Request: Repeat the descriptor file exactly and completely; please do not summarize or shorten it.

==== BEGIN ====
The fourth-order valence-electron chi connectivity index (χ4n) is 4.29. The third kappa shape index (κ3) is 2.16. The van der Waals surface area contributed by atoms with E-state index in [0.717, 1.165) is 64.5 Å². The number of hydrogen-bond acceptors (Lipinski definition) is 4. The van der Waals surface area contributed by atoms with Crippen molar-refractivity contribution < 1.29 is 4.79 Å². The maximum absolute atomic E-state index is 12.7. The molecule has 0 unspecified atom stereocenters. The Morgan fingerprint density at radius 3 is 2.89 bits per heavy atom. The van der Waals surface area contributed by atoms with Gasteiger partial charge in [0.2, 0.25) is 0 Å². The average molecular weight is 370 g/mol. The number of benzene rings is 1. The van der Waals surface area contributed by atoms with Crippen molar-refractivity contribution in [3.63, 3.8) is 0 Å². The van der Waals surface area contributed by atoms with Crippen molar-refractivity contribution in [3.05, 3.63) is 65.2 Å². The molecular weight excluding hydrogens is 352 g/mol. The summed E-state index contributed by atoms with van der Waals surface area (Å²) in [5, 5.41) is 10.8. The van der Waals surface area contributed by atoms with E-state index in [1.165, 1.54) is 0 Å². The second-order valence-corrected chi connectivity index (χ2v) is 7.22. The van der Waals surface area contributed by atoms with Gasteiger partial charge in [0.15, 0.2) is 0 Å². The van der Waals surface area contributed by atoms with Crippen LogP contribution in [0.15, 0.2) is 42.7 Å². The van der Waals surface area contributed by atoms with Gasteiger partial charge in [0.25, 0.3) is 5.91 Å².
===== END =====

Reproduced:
The fourth-order valence-electron chi connectivity index (χ4n) is 4.29. The third kappa shape index (κ3) is 2.16. The van der Waals surface area contributed by atoms with E-state index in [0.717, 1.165) is 64.5 Å². The number of hydrogen-bond acceptors (Lipinski definition) is 4. The van der Waals surface area contributed by atoms with Crippen molar-refractivity contribution < 1.29 is 4.79 Å². The maximum absolute atomic E-state index is 12.7. The molecule has 0 unspecified atom stereocenters. The Morgan fingerprint density at radius 3 is 2.89 bits per heavy atom. The van der Waals surface area contributed by atoms with Gasteiger partial charge in [0.2, 0.25) is 0 Å². The average molecular weight is 370 g/mol. The number of benzene rings is 1. The van der Waals surface area contributed by atoms with Crippen molar-refractivity contribution in [3.63, 3.8) is 0 Å². The van der Waals surface area contributed by atoms with Crippen molar-refractivity contribution in [3.05, 3.63) is 65.2 Å². The molecular weight excluding hydrogens is 352 g/mol. The summed E-state index contributed by atoms with van der Waals surface area (Å²) in [5, 5.41) is 10.8. The van der Waals surface area contributed by atoms with E-state index in [1.165, 1.54) is 0 Å². The second-order valence-corrected chi connectivity index (χ2v) is 7.22. The van der Waals surface area contributed by atoms with Gasteiger partial charge in [0.15, 0.2) is 0 Å². The van der Waals surface area contributed by atoms with Crippen LogP contribution in [0.15, 0.2) is 42.7 Å². The van der Waals surface area contributed by atoms with Gasteiger partial charge in [0.25, 0.3) is 5.91 Å².